Keep on reading!:

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9 comments to TSS: Book Classifications

  • It’s definitely an interesting series of thought, and you’re right in your thinking. I’ve almost never seen a guy buying Mercy Thompson etc, but definitely the Dresden Files. In fact, I’ve seen more guys than girls buying that series. I have seen guys buying Mercy Thompson though – and some of the others, but the urban fantasy market is definitely more geared to women I think.
    Elena´s last post …Two Towers Read Along Week Three

  • See I always think the Dresden files look interesting, but get put off because they sound kind of like paranormal romance detective fare and I’m never quite in the mood for that at the mo. I can see the similarities and I would love to hear why men are more interested in those books than say Kate Daniels.

  • I am so glad you like the Dresden Files as I have the first one in the series on my shelf and it’s been calling out to me more and more insistently recently.

    Once I read it, I will consider your classifications question.
    Aarti´s last post …[TSS] Interlude: Johnny Appleseed

  • I have been reading a lot about the Dresden books lately, and really want to try one. They sound rather interesting, and I am glad that you are enjoying them. Sorry to hear that your car is broken. I know what that’s like, as ours just got fixed a couple of weeks ago!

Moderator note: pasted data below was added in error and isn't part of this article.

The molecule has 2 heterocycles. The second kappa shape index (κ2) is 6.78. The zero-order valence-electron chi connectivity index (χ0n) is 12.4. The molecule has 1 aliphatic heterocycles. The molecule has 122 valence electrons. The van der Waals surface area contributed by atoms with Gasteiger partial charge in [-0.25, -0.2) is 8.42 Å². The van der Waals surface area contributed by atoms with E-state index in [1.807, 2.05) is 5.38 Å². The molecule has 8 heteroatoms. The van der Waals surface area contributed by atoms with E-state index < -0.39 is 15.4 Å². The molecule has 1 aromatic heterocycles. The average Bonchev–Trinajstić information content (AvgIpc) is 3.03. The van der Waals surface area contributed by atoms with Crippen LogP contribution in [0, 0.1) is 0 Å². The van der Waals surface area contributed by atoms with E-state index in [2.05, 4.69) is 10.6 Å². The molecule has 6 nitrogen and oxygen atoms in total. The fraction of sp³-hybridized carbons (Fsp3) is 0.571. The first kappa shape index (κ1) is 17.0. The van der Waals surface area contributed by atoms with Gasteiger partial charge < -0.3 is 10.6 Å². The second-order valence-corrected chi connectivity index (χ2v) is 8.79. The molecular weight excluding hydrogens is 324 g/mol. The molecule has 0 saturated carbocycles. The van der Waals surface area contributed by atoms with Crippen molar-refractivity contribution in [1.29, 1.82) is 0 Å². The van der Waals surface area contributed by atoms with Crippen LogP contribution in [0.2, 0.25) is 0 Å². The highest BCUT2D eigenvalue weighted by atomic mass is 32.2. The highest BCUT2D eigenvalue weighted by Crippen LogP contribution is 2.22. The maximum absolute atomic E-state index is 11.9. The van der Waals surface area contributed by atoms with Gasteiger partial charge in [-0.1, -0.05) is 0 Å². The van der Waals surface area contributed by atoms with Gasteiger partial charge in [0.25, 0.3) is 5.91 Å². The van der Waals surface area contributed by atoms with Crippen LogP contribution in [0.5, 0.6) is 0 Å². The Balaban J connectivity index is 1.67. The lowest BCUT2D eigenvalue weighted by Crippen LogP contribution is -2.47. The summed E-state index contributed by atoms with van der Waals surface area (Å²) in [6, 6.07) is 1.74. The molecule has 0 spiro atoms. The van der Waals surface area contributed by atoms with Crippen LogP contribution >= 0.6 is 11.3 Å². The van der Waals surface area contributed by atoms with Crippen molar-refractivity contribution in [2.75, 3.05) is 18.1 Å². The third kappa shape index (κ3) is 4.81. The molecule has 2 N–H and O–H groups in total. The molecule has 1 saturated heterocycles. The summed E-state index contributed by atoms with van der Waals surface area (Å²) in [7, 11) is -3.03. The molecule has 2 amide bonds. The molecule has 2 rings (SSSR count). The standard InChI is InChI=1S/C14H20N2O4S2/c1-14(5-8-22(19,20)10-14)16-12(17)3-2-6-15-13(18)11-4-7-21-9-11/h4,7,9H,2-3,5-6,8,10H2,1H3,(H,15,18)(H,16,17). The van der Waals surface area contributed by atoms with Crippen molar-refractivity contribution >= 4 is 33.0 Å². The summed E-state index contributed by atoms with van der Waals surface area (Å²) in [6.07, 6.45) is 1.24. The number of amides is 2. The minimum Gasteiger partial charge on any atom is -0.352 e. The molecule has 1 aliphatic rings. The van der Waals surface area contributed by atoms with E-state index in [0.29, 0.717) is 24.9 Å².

zibilee´s last post …Bossypants by Tina Fey — 288 pgs

  • Oh, what a pain! I hope getting your car fixed isn’t too expensive.
    bermudaonion (Kathy)´s last post …Weekend Cooking: Robin Takes 5

  • Don’t even get me started, Meghan. ;) I completely agree–it seems like the romance section is the catch-all “women’s corner” of the bookstore. Honestly, I think it has more to do with publishers and marketing than what people read or don’t read. I also hate this idea that female protagonist=female readers and male protagonist=male readers. Don’t you think we would have moved beyond that by now, what with the popularity of novels like Harry Potter and shows like Buffy?

  • I think many marketing professionals treat “urban fantasy” and “paranormal romance” as synonyms if the author is female. It’s like they think women are incapable of writing anything that isn’t romantic, while men are incapable of writing anything that is. It frustrates me. I’m not a big UF reader to begin with, but I suspect I’d read the genre more often if the various art departments didn’t make so many of these books look like something they aren’t.

  • I totally agree. I think the term urban fantasy is better. Oh I finally listened to Moon Called and shoot — I’m hooked. I wish I had the time to do nothing else but listen to that series. I have the first Dresden here but I haven’t gotten to it yet.
    Beth F´s last post …Review: The Lantern by Deborah Lawrenson

  • I think it might be marketing…as Memory alluded to. As a man, I look at the covers of many of those books and immediately I go “Book for chicks.” So you’re saying that they’re not “books for chicks”? Hmmm, who knew? ;)
    unfinishedperson´s last post …7 billion